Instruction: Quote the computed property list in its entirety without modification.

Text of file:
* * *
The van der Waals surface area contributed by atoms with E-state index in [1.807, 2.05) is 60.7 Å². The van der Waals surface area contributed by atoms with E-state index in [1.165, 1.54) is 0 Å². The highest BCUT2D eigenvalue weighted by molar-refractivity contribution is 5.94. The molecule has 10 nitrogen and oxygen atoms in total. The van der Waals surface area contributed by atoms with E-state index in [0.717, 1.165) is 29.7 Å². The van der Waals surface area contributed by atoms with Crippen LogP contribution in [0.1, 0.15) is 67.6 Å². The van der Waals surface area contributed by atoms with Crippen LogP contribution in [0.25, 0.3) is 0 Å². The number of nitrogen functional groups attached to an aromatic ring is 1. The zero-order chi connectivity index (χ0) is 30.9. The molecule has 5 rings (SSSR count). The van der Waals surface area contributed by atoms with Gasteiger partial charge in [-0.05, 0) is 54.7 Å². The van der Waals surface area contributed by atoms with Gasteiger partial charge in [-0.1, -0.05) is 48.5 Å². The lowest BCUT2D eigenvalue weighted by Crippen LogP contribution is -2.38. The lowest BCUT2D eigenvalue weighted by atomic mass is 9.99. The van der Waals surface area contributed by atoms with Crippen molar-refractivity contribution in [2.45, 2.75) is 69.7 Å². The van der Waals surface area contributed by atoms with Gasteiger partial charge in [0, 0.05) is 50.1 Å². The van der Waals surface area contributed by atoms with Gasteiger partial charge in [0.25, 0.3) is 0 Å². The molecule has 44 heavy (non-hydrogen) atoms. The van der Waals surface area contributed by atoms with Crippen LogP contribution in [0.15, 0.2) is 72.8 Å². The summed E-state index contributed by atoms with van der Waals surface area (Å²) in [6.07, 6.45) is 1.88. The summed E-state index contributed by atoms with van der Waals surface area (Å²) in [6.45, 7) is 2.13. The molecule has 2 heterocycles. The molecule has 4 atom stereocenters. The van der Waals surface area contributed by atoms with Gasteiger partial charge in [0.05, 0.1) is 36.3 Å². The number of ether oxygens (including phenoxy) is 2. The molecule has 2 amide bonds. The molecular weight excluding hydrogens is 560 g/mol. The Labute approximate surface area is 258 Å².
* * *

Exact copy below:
The van der Waals surface area contributed by atoms with E-state index in [1.807, 2.05) is 60.7 Å². The van der Waals surface area contributed by atoms with E-state index in [1.165, 1.54) is 0 Å². The highest BCUT2D eigenvalue weighted by molar-refractivity contribution is 5.94. The molecule has 10 nitrogen and oxygen atoms in total. The van der Waals surface area contributed by atoms with E-state index in [0.717, 1.165) is 29.7 Å². The van der Waals surface area contributed by atoms with Crippen LogP contribution in [0.1, 0.15) is 67.6 Å². The van der Waals surface area contributed by atoms with Crippen LogP contribution in [0.25, 0.3) is 0 Å². The number of nitrogen functional groups attached to an aromatic ring is 1. The zero-order chi connectivity index (χ0) is 30.9. The molecule has 5 rings (SSSR count). The van der Waals surface area contributed by atoms with Gasteiger partial charge in [-0.05, 0) is 54.7 Å². The van der Waals surface area contributed by atoms with Gasteiger partial charge in [-0.1, -0.05) is 48.5 Å². The lowest BCUT2D eigenvalue weighted by Crippen LogP contribution is -2.38. The lowest BCUT2D eigenvalue weighted by atomic mass is 9.99. The van der Waals surface area contributed by atoms with Crippen molar-refractivity contribution in [2.45, 2.75) is 69.7 Å². The van der Waals surface area contributed by atoms with Gasteiger partial charge in [0, 0.05) is 50.1 Å². The van der Waals surface area contributed by atoms with Gasteiger partial charge in [0.25, 0.3) is 0 Å². The molecule has 44 heavy (non-hydrogen) atoms. The van der Waals surface area contributed by atoms with Crippen LogP contribution in [0.15, 0.2) is 72.8 Å². The summed E-state index contributed by atoms with van der Waals surface area (Å²) in [6.07, 6.45) is 1.88. The summed E-state index contributed by atoms with van der Waals surface area (Å²) in [6.45, 7) is 2.13. The molecule has 2 heterocycles. The molecule has 4 atom stereocenters. The van der Waals surface area contributed by atoms with Gasteiger partial charge in [0.05, 0.1) is 36.3 Å². The number of ether oxygens (including phenoxy) is 2. The molecule has 2 amide bonds. The molecular weight excluding hydrogens is 560 g/mol. The Labute approximate surface area is 258 Å².